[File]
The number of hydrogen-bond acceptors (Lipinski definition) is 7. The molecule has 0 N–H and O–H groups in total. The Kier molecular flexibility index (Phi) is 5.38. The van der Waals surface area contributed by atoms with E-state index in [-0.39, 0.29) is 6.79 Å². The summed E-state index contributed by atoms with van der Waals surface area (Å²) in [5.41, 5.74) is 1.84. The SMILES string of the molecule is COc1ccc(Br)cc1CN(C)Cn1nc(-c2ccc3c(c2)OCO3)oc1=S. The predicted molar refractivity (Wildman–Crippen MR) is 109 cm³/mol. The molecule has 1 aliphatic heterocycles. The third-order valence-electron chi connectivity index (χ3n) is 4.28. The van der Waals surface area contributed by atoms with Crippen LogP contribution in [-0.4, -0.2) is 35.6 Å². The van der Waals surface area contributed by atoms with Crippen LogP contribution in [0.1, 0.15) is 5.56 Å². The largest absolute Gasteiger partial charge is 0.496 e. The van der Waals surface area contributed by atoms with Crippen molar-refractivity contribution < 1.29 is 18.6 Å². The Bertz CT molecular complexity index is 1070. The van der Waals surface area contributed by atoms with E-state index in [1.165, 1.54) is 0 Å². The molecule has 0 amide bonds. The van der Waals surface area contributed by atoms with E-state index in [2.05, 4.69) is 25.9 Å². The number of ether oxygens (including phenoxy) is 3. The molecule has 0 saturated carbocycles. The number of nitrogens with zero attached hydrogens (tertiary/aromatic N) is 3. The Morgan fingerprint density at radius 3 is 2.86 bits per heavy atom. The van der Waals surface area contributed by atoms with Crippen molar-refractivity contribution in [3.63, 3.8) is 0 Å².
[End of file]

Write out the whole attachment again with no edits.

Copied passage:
The number of hydrogen-bond acceptors (Lipinski definition) is 7. The molecule has 0 N–H and O–H groups in total. The Kier molecular flexibility index (Phi) is 5.38. The van der Waals surface area contributed by atoms with E-state index in [-0.39, 0.29) is 6.79 Å². The summed E-state index contributed by atoms with van der Waals surface area (Å²) in [5.41, 5.74) is 1.84. The SMILES string of the molecule is COc1ccc(Br)cc1CN(C)Cn1nc(-c2ccc3c(c2)OCO3)oc1=S. The predicted molar refractivity (Wildman–Crippen MR) is 109 cm³/mol. The molecule has 1 aliphatic heterocycles. The third-order valence-electron chi connectivity index (χ3n) is 4.28. The van der Waals surface area contributed by atoms with Crippen LogP contribution in [-0.4, -0.2) is 35.6 Å². The van der Waals surface area contributed by atoms with Crippen LogP contribution in [0.1, 0.15) is 5.56 Å². The largest absolute Gasteiger partial charge is 0.496 e. The van der Waals surface area contributed by atoms with Crippen molar-refractivity contribution < 1.29 is 18.6 Å². The Bertz CT molecular complexity index is 1070. The van der Waals surface area contributed by atoms with E-state index in [1.165, 1.54) is 0 Å². The molecule has 0 amide bonds. The van der Waals surface area contributed by atoms with E-state index in [2.05, 4.69) is 25.9 Å². The number of ether oxygens (including phenoxy) is 3. The molecule has 0 saturated carbocycles. The number of nitrogens with zero attached hydrogens (tertiary/aromatic N) is 3. The Morgan fingerprint density at radius 3 is 2.86 bits per heavy atom. The van der Waals surface area contributed by atoms with Crippen molar-refractivity contribution in [3.63, 3.8) is 0 Å².